Vasshin Composites an environmental engineering startup has transformed the concept of tableware by creating sustainable and eco-friendly ones made up of Himalayan Pine needles.

As we are celebrating Christmas and waiting for the new year to come, we all are in the right mood of plum cakes and wine in our homes with family. Whether it is wine glasses or bowls Vasshin Composites brings for all of them in the most sustainable way. Made up of pine needles these tablewares are not only bio-degradable and do not leave any carbon footprints.

Vasshin Composites founded by Abhinav Talwar is taking an initiative by making biodegradable products to reduce the usage of plastic.


"The initial idea was to help the earth as much as possible and try to utilise the resources more sustainably. We wanted to be as much as responsible while choosing raw material for our products. Essentially, we were trying to work in the B2B stage initially but later we realised it was equally important to take the message across to daily consumers, so later we started to have a B2C model. We got a very good and loving response from people for what we do." Said Abhinav

Maybe you think, "It's just one fork," but multiplied by millions upon millions, those plastic utensils are terrible for the environment. Some estimates put the number of individual plastic utensils dumped at 40 billion per year in the United States alone. After just one single-use, most of them are thrown out and end up in landfills and our water bodies. Plastic cutlery is one of those items that won't be recycled even when you put it in the recycling. It's too contaminated and small. It's too lightweight. So those 40 billion plastic utensils per year are a complete waste. (Tenenbaum, 2019)

He said: "I believe there are different types of people, some are aware and some are not. Then some people want to do something about the problem, for us we got the maximum amount of response from the people who wanted to do something about the issue. So, these are the people who came in contact with us directly to buy the product. These types of people are very significant to us. Then there are the people who are aware and would support us on every platform. We as a company believe there is a sufficient number of people out there to whom we want to reach. We just need to present ourselves to them and let them know this is also an option that can be opted by which they can be more responsible in their daily life."


He also highlighted "we are the only company who is using pine needles for tableware to create durable, long-lasting products. Using our tribal empowerment program is a process to collect these pines from the Himalayan ranges. The pines are collected by hand by tribal people. We believe we add to their daily activity and the economy as well. Then once it reaches us it is further processed into bowls, plates, and glasses reaching the final product."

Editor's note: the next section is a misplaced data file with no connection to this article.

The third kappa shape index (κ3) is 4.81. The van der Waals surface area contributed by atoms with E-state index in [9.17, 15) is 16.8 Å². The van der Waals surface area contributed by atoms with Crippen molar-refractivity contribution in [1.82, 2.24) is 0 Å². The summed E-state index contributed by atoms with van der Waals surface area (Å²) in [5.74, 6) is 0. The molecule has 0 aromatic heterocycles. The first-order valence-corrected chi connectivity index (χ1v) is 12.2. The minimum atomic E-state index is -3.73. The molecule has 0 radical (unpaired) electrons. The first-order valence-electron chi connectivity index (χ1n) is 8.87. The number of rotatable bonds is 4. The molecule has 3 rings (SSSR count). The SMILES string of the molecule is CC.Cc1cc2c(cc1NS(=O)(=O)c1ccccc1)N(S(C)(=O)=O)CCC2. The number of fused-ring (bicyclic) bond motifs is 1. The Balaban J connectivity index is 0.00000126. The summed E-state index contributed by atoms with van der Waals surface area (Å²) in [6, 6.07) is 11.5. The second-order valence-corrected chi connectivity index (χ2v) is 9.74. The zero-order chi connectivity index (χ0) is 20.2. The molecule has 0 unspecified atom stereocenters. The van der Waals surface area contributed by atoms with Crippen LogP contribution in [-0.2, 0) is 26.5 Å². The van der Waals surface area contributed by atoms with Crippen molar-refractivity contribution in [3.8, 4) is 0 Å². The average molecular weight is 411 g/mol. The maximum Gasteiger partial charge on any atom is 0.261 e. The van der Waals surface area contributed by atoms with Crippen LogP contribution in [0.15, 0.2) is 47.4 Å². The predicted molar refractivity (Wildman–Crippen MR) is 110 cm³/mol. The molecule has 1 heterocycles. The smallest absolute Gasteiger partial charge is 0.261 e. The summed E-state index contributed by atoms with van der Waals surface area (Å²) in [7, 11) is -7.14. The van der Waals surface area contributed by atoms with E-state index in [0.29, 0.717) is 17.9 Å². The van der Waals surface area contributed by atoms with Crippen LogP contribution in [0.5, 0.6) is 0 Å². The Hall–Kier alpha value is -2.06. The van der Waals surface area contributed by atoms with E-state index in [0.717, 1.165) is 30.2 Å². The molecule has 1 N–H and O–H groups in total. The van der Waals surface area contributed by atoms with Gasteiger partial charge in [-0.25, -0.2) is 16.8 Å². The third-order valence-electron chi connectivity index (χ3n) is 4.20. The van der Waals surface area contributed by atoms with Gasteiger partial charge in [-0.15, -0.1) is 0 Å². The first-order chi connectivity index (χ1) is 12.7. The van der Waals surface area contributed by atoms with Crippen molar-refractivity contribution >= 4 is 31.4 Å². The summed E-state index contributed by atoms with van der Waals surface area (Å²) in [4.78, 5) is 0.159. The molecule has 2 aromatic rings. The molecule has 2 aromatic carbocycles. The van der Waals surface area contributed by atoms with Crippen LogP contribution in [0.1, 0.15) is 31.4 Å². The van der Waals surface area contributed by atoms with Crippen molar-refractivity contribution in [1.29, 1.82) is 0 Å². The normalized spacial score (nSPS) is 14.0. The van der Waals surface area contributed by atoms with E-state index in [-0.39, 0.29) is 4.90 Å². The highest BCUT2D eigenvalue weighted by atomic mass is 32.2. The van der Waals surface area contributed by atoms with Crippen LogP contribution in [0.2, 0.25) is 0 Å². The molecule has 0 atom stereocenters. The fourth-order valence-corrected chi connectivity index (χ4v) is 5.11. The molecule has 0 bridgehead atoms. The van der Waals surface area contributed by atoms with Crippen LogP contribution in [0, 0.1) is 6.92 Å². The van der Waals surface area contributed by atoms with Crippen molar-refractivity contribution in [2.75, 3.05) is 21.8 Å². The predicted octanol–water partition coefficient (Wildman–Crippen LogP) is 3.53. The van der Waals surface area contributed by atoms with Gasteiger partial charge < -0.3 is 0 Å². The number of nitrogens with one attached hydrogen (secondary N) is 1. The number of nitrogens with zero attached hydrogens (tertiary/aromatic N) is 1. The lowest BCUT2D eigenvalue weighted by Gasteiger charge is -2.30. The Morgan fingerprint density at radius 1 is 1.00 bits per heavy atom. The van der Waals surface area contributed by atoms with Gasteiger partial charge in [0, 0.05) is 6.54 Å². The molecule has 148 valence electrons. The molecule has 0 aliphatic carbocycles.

Plastic cutlery has a lot of impact on the environment even before it gets to the market. This is because there is a lot of energy and carbon that are emitted during their production leading to the addition of heat and carbon to the atmosphere. This carbon, in the form of carbon dioxide, combines with other greenhouse gasses such as methane and ends up causing devastating climatic changes. (Conserve energy future, n.d.)


He also said "When we talk about society, I would like to talk about the United Nations Development Goals and our government is also taking the essential steps. In that perspective, we are trying to bring change for the betterment of land, climate, environment, rights, innovation to the work, and most importantly carbon capture. Earlier people used to make peace with the products which were labeled eco – friendly but at the same time, they were polished and cleaned with boric acid. This puts a lot of pressure on the system. What we aim to do is avoid this entire process."

Talking about the Premium range of Christmas edition wine glasses he said, "We are the first company to produce wine glasses out of the raw material we have. So, our point here was when we look at the Christmas tree, it looks very similar to pine. So, we wanted to use our pine material to create a wine glass where you sip more sustainably, while the glass being unbreakable, durable you can be reminded of Christmas throughout the year."


He also spoke about anti-viral tableware and said, "In olden times we used to have bell metal, and we had a concept of making utensils out of it. Our previous generation used to insist to eat these utensils because when you eat food in these utensils there is no chance of you falling sick. Your food nourishes you. The idea is similar, the whole concept of antiviral tableware is the same. previously these utensils had very high maintenance and in today's time with it is not possible to do the same. These antiviral utensils were initially for expecting, nursing mothers and babies."


Talking about the future plans he said while signing off, "We are going to continue doing the same thing and make sure more people adopt sustainable practices and consume responsibly. I believe the earth is a borrowed concept. We might have inherited from the ancestors but we borrow it from our children. It's very important to take care of something that is borrowed. At the responsible consumption is the focus and avoiding the next corona coming in from the landfills."

Written by: Nidhi Choudhary